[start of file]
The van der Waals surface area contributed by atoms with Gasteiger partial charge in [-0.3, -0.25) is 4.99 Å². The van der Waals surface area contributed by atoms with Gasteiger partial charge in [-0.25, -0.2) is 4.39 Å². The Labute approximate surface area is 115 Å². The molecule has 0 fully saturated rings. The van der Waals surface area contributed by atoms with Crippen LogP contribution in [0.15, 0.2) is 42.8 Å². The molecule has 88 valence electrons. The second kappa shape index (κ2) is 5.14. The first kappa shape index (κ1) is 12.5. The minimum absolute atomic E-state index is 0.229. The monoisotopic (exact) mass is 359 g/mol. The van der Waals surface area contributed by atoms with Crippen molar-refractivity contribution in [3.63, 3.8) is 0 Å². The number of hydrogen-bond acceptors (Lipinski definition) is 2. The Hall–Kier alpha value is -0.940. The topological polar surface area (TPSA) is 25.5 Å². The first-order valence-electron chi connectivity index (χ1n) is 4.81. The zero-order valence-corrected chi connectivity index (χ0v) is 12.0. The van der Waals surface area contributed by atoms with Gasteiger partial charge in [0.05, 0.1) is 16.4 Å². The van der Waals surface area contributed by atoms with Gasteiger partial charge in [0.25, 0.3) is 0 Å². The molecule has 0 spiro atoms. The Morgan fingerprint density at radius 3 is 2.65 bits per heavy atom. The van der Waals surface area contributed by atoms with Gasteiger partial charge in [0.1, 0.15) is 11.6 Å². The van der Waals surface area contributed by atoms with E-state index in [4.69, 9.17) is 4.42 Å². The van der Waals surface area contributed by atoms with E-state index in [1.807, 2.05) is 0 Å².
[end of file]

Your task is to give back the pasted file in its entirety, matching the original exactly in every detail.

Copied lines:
The van der Waals surface area contributed by atoms with Gasteiger partial charge in [-0.3, -0.25) is 4.99 Å². The van der Waals surface area contributed by atoms with Gasteiger partial charge in [-0.25, -0.2) is 4.39 Å². The Labute approximate surface area is 115 Å². The molecule has 0 fully saturated rings. The van der Waals surface area contributed by atoms with Crippen LogP contribution in [0.15, 0.2) is 42.8 Å². The molecule has 88 valence electrons. The second kappa shape index (κ2) is 5.14. The first kappa shape index (κ1) is 12.5. The minimum absolute atomic E-state index is 0.229. The monoisotopic (exact) mass is 359 g/mol. The van der Waals surface area contributed by atoms with Crippen molar-refractivity contribution in [3.63, 3.8) is 0 Å². The number of hydrogen-bond acceptors (Lipinski definition) is 2. The Hall–Kier alpha value is -0.940. The topological polar surface area (TPSA) is 25.5 Å². The first-order valence-electron chi connectivity index (χ1n) is 4.81. The zero-order valence-corrected chi connectivity index (χ0v) is 12.0. The van der Waals surface area contributed by atoms with Gasteiger partial charge in [0.05, 0.1) is 16.4 Å². The van der Waals surface area contributed by atoms with Gasteiger partial charge in [0.25, 0.3) is 0 Å². The molecule has 0 spiro atoms. The Morgan fingerprint density at radius 3 is 2.65 bits per heavy atom. The van der Waals surface area contributed by atoms with Gasteiger partial charge in [0.1, 0.15) is 11.6 Å². The van der Waals surface area contributed by atoms with E-state index in [4.69, 9.17) is 4.42 Å². The van der Waals surface area contributed by atoms with E-state index in [1.807, 2.05) is 0 Å².